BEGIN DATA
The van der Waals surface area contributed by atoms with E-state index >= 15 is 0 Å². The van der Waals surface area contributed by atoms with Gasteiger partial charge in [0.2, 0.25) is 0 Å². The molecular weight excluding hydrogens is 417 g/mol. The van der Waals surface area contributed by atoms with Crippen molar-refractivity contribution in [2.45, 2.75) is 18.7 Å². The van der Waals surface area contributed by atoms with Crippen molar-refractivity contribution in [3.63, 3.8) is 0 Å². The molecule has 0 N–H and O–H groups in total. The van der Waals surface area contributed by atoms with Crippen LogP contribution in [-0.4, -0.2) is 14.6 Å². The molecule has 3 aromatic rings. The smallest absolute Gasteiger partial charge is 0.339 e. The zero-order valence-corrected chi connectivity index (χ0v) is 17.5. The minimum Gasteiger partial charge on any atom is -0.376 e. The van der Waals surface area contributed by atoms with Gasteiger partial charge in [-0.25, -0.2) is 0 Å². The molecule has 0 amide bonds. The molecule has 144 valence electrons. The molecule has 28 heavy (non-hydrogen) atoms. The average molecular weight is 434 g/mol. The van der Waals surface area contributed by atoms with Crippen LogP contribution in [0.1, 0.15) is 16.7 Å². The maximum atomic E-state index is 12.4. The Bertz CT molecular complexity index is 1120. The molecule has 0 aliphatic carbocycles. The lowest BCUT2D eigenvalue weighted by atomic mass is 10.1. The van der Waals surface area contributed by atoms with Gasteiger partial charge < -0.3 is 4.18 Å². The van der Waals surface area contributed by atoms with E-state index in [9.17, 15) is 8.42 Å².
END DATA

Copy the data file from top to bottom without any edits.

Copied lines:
The van der Waals surface area contributed by atoms with E-state index >= 15 is 0 Å². The van der Waals surface area contributed by atoms with Gasteiger partial charge in [0.2, 0.25) is 0 Å². The molecular weight excluding hydrogens is 417 g/mol. The van der Waals surface area contributed by atoms with Crippen molar-refractivity contribution in [2.45, 2.75) is 18.7 Å². The van der Waals surface area contributed by atoms with Crippen molar-refractivity contribution in [3.63, 3.8) is 0 Å². The molecule has 0 N–H and O–H groups in total. The van der Waals surface area contributed by atoms with Crippen LogP contribution in [-0.4, -0.2) is 14.6 Å². The molecule has 3 aromatic rings. The smallest absolute Gasteiger partial charge is 0.339 e. The zero-order valence-corrected chi connectivity index (χ0v) is 17.5. The minimum Gasteiger partial charge on any atom is -0.376 e. The van der Waals surface area contributed by atoms with Gasteiger partial charge in [-0.25, -0.2) is 0 Å². The molecule has 0 amide bonds. The molecule has 144 valence electrons. The molecule has 28 heavy (non-hydrogen) atoms. The average molecular weight is 434 g/mol. The van der Waals surface area contributed by atoms with Crippen LogP contribution in [0.1, 0.15) is 16.7 Å². The maximum atomic E-state index is 12.4. The Bertz CT molecular complexity index is 1120. The molecule has 0 aliphatic carbocycles. The lowest BCUT2D eigenvalue weighted by atomic mass is 10.1. The van der Waals surface area contributed by atoms with Gasteiger partial charge < -0.3 is 4.18 Å². The van der Waals surface area contributed by atoms with E-state index in [9.17, 15) is 8.42 Å².